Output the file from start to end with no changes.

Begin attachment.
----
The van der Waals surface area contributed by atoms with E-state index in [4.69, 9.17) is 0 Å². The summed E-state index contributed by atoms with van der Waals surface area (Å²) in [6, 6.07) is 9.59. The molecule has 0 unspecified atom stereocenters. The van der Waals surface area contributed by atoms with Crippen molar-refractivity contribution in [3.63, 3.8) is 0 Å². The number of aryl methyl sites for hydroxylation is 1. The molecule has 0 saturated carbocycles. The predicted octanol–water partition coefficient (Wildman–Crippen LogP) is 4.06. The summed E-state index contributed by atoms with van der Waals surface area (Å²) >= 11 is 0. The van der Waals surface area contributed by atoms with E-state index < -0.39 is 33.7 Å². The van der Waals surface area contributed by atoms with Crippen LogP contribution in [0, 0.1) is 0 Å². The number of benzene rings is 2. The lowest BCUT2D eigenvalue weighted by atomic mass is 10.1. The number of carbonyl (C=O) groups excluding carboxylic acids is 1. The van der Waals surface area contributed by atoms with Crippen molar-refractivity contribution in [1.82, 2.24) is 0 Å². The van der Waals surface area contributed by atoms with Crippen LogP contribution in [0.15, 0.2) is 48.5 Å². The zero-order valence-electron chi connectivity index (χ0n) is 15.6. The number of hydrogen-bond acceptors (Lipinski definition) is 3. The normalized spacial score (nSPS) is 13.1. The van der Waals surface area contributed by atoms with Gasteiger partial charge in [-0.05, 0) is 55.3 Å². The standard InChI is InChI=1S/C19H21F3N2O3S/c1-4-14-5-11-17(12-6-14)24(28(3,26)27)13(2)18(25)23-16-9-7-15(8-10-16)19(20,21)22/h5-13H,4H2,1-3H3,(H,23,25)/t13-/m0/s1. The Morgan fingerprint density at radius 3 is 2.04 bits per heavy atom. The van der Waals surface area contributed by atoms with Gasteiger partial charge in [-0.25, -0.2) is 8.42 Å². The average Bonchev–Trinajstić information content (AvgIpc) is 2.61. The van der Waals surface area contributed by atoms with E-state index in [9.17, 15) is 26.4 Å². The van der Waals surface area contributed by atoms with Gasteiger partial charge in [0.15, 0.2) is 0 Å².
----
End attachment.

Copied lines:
The van der Waals surface area contributed by atoms with E-state index in [4.69, 9.17) is 0 Å². The summed E-state index contributed by atoms with van der Waals surface area (Å²) in [6, 6.07) is 9.59. The molecule has 0 unspecified atom stereocenters. The van der Waals surface area contributed by atoms with Crippen molar-refractivity contribution in [3.63, 3.8) is 0 Å². The number of aryl methyl sites for hydroxylation is 1. The molecule has 0 saturated carbocycles. The predicted octanol–water partition coefficient (Wildman–Crippen LogP) is 4.06. The summed E-state index contributed by atoms with van der Waals surface area (Å²) >= 11 is 0. The van der Waals surface area contributed by atoms with E-state index < -0.39 is 33.7 Å². The van der Waals surface area contributed by atoms with Crippen LogP contribution in [0, 0.1) is 0 Å². The number of benzene rings is 2. The lowest BCUT2D eigenvalue weighted by atomic mass is 10.1. The number of carbonyl (C=O) groups excluding carboxylic acids is 1. The van der Waals surface area contributed by atoms with Crippen molar-refractivity contribution in [1.82, 2.24) is 0 Å². The van der Waals surface area contributed by atoms with Crippen LogP contribution in [0.15, 0.2) is 48.5 Å². The zero-order valence-electron chi connectivity index (χ0n) is 15.6. The number of hydrogen-bond acceptors (Lipinski definition) is 3. The normalized spacial score (nSPS) is 13.1. The van der Waals surface area contributed by atoms with Gasteiger partial charge in [-0.05, 0) is 55.3 Å². The standard InChI is InChI=1S/C19H21F3N2O3S/c1-4-14-5-11-17(12-6-14)24(28(3,26)27)13(2)18(25)23-16-9-7-15(8-10-16)19(20,21)22/h5-13H,4H2,1-3H3,(H,23,25)/t13-/m0/s1. The Morgan fingerprint density at radius 3 is 2.04 bits per heavy atom. The van der Waals surface area contributed by atoms with Gasteiger partial charge in [-0.25, -0.2) is 8.42 Å². The average Bonchev–Trinajstić information content (AvgIpc) is 2.61. The van der Waals surface area contributed by atoms with E-state index in [9.17, 15) is 26.4 Å². The van der Waals surface area contributed by atoms with Gasteiger partial charge in [0.15, 0.2) is 0 Å².